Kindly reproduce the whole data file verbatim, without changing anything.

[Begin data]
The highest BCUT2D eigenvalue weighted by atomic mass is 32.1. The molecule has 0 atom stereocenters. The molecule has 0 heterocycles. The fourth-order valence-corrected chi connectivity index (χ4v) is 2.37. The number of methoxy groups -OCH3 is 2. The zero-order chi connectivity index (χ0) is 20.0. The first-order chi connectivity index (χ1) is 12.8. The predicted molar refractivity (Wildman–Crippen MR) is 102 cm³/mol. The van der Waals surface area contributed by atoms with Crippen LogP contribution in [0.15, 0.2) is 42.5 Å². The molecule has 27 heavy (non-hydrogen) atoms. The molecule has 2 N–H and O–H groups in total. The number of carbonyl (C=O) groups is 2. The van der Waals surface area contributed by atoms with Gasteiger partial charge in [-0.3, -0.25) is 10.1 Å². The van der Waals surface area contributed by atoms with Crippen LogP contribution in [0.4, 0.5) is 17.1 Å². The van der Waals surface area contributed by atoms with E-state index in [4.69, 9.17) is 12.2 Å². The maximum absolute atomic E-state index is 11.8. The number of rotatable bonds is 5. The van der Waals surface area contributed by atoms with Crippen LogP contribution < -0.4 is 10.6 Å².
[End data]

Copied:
The highest BCUT2D eigenvalue weighted by atomic mass is 32.1. The molecule has 0 atom stereocenters. The molecule has 0 heterocycles. The fourth-order valence-corrected chi connectivity index (χ4v) is 2.37. The number of methoxy groups -OCH3 is 2. The zero-order chi connectivity index (χ0) is 20.0. The first-order chi connectivity index (χ1) is 12.8. The predicted molar refractivity (Wildman–Crippen MR) is 102 cm³/mol. The van der Waals surface area contributed by atoms with Crippen LogP contribution in [0.15, 0.2) is 42.5 Å². The molecule has 27 heavy (non-hydrogen) atoms. The molecule has 2 N–H and O–H groups in total. The number of carbonyl (C=O) groups is 2. The van der Waals surface area contributed by atoms with Gasteiger partial charge in [-0.3, -0.25) is 10.1 Å². The van der Waals surface area contributed by atoms with Crippen LogP contribution in [0.4, 0.5) is 17.1 Å². The van der Waals surface area contributed by atoms with E-state index in [4.69, 9.17) is 12.2 Å². The maximum absolute atomic E-state index is 11.8. The number of rotatable bonds is 5. The van der Waals surface area contributed by atoms with Crippen LogP contribution < -0.4 is 10.6 Å².